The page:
Introduction: Projects are mostly computational (programming) assignments that
are larger in scope than a homework problem. Your work should consist of a Matlab
file with a program and a separate file that explains your method. A project can be
done either individually or by a group of 2 students (in the latter case, the names of
both students must be included).
You should choose one of the following topics for your project. But be sure to read
all of the descriptions, because the description of one project may provide tools for
another one. The common theme of project 2 topics is differential equations.
Topic 1. The period and average population size in the Lotka-Volterra system.
Description. Consider the Lotka-Volterra system
R′ = aR− bRF
F′ = −cR + dRF(1)
with two positive values as initial conditions (R0, F0). The solution of this system is
known to be periodic. Compute:
• The least period T of the solution (smallest number T such that y(t+ T) = y(t)
for all t)
• The average values Ra and Fa of the two populations (average is taken over a
The script should also plot the functions R, F on the interval [0, T].
Based on your experiment, answer the question: does the period T depend only on
the coefficients a, b, c, d or also on the initial condition?
You can use ode45 to solve the system. It can be assumed that the period is less
than 1000. A natural starting point is to obtain a numerical solution y with equally
spaced t-values on the interval [0, 1000]. Then, after a period is found, the values of y
over one period can be averaged, for example using mean(y(m:n, :), 1) where m, n
are the beginning and end of one period. The tricky part is finding the period.
Test cases (note that the output values may vary slightly based on your method):
• Data: a = 0.1, b = 0.004, c = 0.2, d = 0.001, R0 = 100, F0 = 30. Output:
T ≈ 47, Ra ≈ 200, Fa ≈ 25.
• Data: a = 0.2, b = 0.01, c = 0.25, d = 0.007, R0 = 70, F0 = 40. Output: T ≈ 31,
Ra ≈ 36, Fa ≈ 20.
Potentially useful Matlab commands:
• [vals, locs] = findpeaks(z) finds the local maxima within the vector z.
• find(z) returns all indices k such that z(k) is not zero. It is often used with
logical expressions, like find(z > 0)
• locs = find(z(2:end-1) > z(1:end-2) & z(2:end-1) > z(3:end)) + 1; is
an alternative to findpeaks.
• diff(z) takes differences of consecutive elements: z(2)-z(1), z(3)-z(2), ...
• mean(A, 1) is the average of all rows of matrix A, while mean(A, 2) is the
average of all columns.
Topic 2. Resource extraction in the Lotka-Volterra model. Suppose that the equation for R′
has an additional term −E, representing the rate at which the resource is extracted from the
system, probably by humans (hunted, fished, gathered, etc). Find the value at E at which the
population R goes extinct at given time.
Description. In the modified Lotka-Volterra model
R′ = aR− bRF− E
F′ = −cR + dRF(2)
the following parameters are considered fixed: a = 0.2, b = 0.005, c = 0.3, d = 0.003,
R0 = 100, F0 = 30. Your goal is to determine the parameter E so that R(200) = 0 (the
rabbits go extinct at time T = 200). The script should show the critical value of E and
the population graph for this value.
When working on this project, it may be helpful to plot the solution for a few values
of E to get an idea of the range in which the solution may be found.
Once you have a reasonable bracketing interval, either the bisection method or
fzero can be used to solve for E from the condition R(200) = 0. Note that one can
use fzero either with anonymous function or with a named function, for example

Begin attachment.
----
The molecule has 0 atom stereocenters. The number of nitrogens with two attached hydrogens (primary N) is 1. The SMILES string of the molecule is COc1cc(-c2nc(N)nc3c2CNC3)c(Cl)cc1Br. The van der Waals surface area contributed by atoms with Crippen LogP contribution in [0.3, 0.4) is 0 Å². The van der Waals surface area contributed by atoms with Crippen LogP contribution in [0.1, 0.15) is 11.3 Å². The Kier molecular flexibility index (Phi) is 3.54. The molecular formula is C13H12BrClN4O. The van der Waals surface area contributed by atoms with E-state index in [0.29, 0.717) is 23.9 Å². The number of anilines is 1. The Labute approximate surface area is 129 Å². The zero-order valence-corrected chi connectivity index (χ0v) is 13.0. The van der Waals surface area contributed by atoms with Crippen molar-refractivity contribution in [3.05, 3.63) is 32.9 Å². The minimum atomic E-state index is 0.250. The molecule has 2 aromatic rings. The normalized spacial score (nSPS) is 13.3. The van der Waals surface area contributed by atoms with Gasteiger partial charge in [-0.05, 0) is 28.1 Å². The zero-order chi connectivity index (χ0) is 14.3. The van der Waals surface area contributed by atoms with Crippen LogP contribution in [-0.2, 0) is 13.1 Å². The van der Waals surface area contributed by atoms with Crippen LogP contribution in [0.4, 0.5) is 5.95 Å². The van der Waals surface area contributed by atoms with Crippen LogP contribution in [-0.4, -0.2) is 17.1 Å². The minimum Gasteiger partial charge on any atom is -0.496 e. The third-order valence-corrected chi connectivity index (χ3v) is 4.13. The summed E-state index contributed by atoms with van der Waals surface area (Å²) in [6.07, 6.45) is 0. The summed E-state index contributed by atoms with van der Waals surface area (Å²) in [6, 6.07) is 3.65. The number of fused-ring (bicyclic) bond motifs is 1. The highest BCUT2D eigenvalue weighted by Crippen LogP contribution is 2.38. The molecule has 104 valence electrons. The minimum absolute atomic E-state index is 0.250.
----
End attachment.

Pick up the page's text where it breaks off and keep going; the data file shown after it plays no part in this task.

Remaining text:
E = fzero(@f, [A B]);
function finalR = f(E)
... (solve the system and return R(200))
Since each evaluation of the function involves solving a system of differential equa-
tions, this can take a long time if the bracketing interval [A, B] is too wide. In addition,
large values of E can drive the solution of the system deep into negative numbers (not
meaningful) where it will rapidly grow in size, posing a challenge for ode45 solver.
Remember that Matlab execution can be interrupted with Ctrl-C or its equivalent,
when the Command Window is in focus.
Test case: if T was 100 instead of 200, the critical value of E would be about 6.4.
Topic 3. Implement SIR model with an arbitrary number of groups.
Description. Given a positive integer n (provided by a user with input) find a numeric
solution of the SIR model with n ≥ 2 different groups with the following parameters.
• Individuals of group k can be infected either by those from within group k, or
by those from its neighboring groups k− 1 and k + 1. (Group 1 and group n
have only one neighboring group each.)
• In-group infection rate is β = 0.2, meaning equations will contain the term
βSk Ik.
• Between-groups infection rate is γ = 0.03, so the terms γSk Ik−1 and γSk Ik+1
will appear in the equations.
• The recovery rate is γ = 0.1 for all groups, meaning there will be terms γIk.
• The initial conditions are: S1 = 0.99, the rest of Sk are 1; I1 = 0.01, the rest of
Ik are 0.
• To simplify the model, do not include “R” group: recovered individuals are
simply subtracted from Ik without being added anywhere.
• Solve the system on the interval [0, 100].
You will need a named function, like function yp = f(t, y) to implement this
system. The ode45 solver can be used with a named function, like
[t, y] = ode45(@f, [0, 100], y0). It is best to arrange the vector y so that its com-
ponents represent S1, . . . , Sn, I1, . . . , In in this order.
The output must contain:
• The plot of solution, plot(t, y)
• The peak infection rate in each group; that is, the maximum values of I1, . . . , In.
Test case: when n = 4, the peak infection rates are 0.2011, 0.2367, 0.2438, 0.2261.
Potentially useful Matlab commands:
• max(A, [], 1) finds the maximum value in each column of A. (The empty
argument [] is necessary because max(A, 1) is understood as taking the max-
imum of A and 1.)
• max(A, [], 2) finds the maximum value in each row of A.